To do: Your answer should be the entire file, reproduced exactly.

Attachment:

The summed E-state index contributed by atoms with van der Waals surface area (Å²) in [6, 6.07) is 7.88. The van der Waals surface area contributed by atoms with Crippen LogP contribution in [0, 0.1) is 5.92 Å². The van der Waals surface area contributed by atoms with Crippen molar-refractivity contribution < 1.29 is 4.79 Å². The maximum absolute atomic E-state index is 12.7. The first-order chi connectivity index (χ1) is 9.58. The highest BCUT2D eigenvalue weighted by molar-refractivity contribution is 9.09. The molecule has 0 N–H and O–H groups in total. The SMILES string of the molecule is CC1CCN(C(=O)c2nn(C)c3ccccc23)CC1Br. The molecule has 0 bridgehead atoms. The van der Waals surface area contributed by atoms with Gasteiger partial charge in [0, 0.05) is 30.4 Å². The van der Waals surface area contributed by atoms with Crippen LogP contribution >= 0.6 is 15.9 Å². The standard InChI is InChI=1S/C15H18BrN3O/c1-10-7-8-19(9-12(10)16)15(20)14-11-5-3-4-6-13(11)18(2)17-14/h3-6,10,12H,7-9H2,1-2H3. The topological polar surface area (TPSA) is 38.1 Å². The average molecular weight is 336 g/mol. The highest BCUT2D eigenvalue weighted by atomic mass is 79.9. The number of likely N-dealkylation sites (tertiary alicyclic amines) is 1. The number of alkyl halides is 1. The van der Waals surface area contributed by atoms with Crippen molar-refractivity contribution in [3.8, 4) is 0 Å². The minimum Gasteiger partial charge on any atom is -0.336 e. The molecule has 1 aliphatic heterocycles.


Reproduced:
The summed E-state index contributed by atoms with van der Waals surface area (Å²) in [6, 6.07) is 7.88. The van der Waals surface area contributed by atoms with Crippen LogP contribution in [0, 0.1) is 5.92 Å². The van der Waals surface area contributed by atoms with Crippen molar-refractivity contribution < 1.29 is 4.79 Å². The maximum absolute atomic E-state index is 12.7. The first-order chi connectivity index (χ1) is 9.58. The highest BCUT2D eigenvalue weighted by molar-refractivity contribution is 9.09. The molecule has 0 N–H and O–H groups in total. The SMILES string of the molecule is CC1CCN(C(=O)c2nn(C)c3ccccc23)CC1Br. The molecule has 0 bridgehead atoms. The van der Waals surface area contributed by atoms with Gasteiger partial charge in [0, 0.05) is 30.4 Å². The van der Waals surface area contributed by atoms with Crippen LogP contribution >= 0.6 is 15.9 Å². The standard InChI is InChI=1S/C15H18BrN3O/c1-10-7-8-19(9-12(10)16)15(20)14-11-5-3-4-6-13(11)18(2)17-14/h3-6,10,12H,7-9H2,1-2H3. The topological polar surface area (TPSA) is 38.1 Å². The average molecular weight is 336 g/mol. The highest BCUT2D eigenvalue weighted by atomic mass is 79.9. The number of likely N-dealkylation sites (tertiary alicyclic amines) is 1. The number of alkyl halides is 1. The van der Waals surface area contributed by atoms with Crippen molar-refractivity contribution in [3.8, 4) is 0 Å². The minimum Gasteiger partial charge on any atom is -0.336 e. The molecule has 1 aliphatic heterocycles.